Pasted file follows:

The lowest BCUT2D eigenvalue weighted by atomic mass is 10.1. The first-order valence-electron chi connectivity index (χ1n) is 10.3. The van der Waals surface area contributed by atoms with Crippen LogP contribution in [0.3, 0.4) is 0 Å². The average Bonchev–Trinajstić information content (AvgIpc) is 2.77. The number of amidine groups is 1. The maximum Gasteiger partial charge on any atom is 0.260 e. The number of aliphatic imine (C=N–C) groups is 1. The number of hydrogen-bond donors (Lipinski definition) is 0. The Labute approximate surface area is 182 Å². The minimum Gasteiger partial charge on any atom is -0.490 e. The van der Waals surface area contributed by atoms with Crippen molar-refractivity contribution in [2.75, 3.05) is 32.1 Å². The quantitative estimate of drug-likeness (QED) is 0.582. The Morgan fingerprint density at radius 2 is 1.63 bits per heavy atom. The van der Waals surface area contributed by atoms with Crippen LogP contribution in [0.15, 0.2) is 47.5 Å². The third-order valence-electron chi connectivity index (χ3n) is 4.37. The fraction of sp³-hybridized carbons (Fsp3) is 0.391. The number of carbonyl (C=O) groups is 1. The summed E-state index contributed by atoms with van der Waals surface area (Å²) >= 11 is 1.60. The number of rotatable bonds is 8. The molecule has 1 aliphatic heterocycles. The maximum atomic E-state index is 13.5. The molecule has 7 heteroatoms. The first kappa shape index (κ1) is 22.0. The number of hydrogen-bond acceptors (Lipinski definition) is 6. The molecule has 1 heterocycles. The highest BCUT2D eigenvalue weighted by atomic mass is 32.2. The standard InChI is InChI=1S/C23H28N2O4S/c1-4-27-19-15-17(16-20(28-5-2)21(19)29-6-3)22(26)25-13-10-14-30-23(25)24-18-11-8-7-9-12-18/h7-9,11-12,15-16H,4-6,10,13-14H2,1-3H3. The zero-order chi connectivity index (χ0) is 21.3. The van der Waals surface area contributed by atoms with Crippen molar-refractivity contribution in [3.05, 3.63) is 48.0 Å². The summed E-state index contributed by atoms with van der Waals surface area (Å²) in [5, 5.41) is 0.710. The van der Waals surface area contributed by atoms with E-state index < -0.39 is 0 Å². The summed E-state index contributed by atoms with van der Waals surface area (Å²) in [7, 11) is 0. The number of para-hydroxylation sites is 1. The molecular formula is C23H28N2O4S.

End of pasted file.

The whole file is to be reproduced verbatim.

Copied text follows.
The lowest BCUT2D eigenvalue weighted by atomic mass is 10.1. The first-order valence-electron chi connectivity index (χ1n) is 10.3. The van der Waals surface area contributed by atoms with Crippen LogP contribution in [0.3, 0.4) is 0 Å². The average Bonchev–Trinajstić information content (AvgIpc) is 2.77. The number of amidine groups is 1. The maximum Gasteiger partial charge on any atom is 0.260 e. The number of aliphatic imine (C=N–C) groups is 1. The number of hydrogen-bond donors (Lipinski definition) is 0. The Labute approximate surface area is 182 Å². The minimum Gasteiger partial charge on any atom is -0.490 e. The van der Waals surface area contributed by atoms with Crippen molar-refractivity contribution in [2.75, 3.05) is 32.1 Å². The quantitative estimate of drug-likeness (QED) is 0.582. The Morgan fingerprint density at radius 2 is 1.63 bits per heavy atom. The van der Waals surface area contributed by atoms with Crippen LogP contribution in [0.15, 0.2) is 47.5 Å². The third-order valence-electron chi connectivity index (χ3n) is 4.37. The fraction of sp³-hybridized carbons (Fsp3) is 0.391. The number of carbonyl (C=O) groups is 1. The summed E-state index contributed by atoms with van der Waals surface area (Å²) >= 11 is 1.60. The number of rotatable bonds is 8. The molecule has 1 aliphatic heterocycles. The maximum atomic E-state index is 13.5. The molecule has 7 heteroatoms. The first kappa shape index (κ1) is 22.0. The number of hydrogen-bond acceptors (Lipinski definition) is 6. The molecule has 1 heterocycles. The highest BCUT2D eigenvalue weighted by atomic mass is 32.2. The standard InChI is InChI=1S/C23H28N2O4S/c1-4-27-19-15-17(16-20(28-5-2)21(19)29-6-3)22(26)25-13-10-14-30-23(25)24-18-11-8-7-9-12-18/h7-9,11-12,15-16H,4-6,10,13-14H2,1-3H3. The zero-order chi connectivity index (χ0) is 21.3. The van der Waals surface area contributed by atoms with Crippen molar-refractivity contribution in [3.05, 3.63) is 48.0 Å². The summed E-state index contributed by atoms with van der Waals surface area (Å²) in [5, 5.41) is 0.710. The van der Waals surface area contributed by atoms with E-state index < -0.39 is 0 Å². The summed E-state index contributed by atoms with van der Waals surface area (Å²) in [7, 11) is 0. The number of para-hydroxylation sites is 1. The molecular formula is C23H28N2O4S.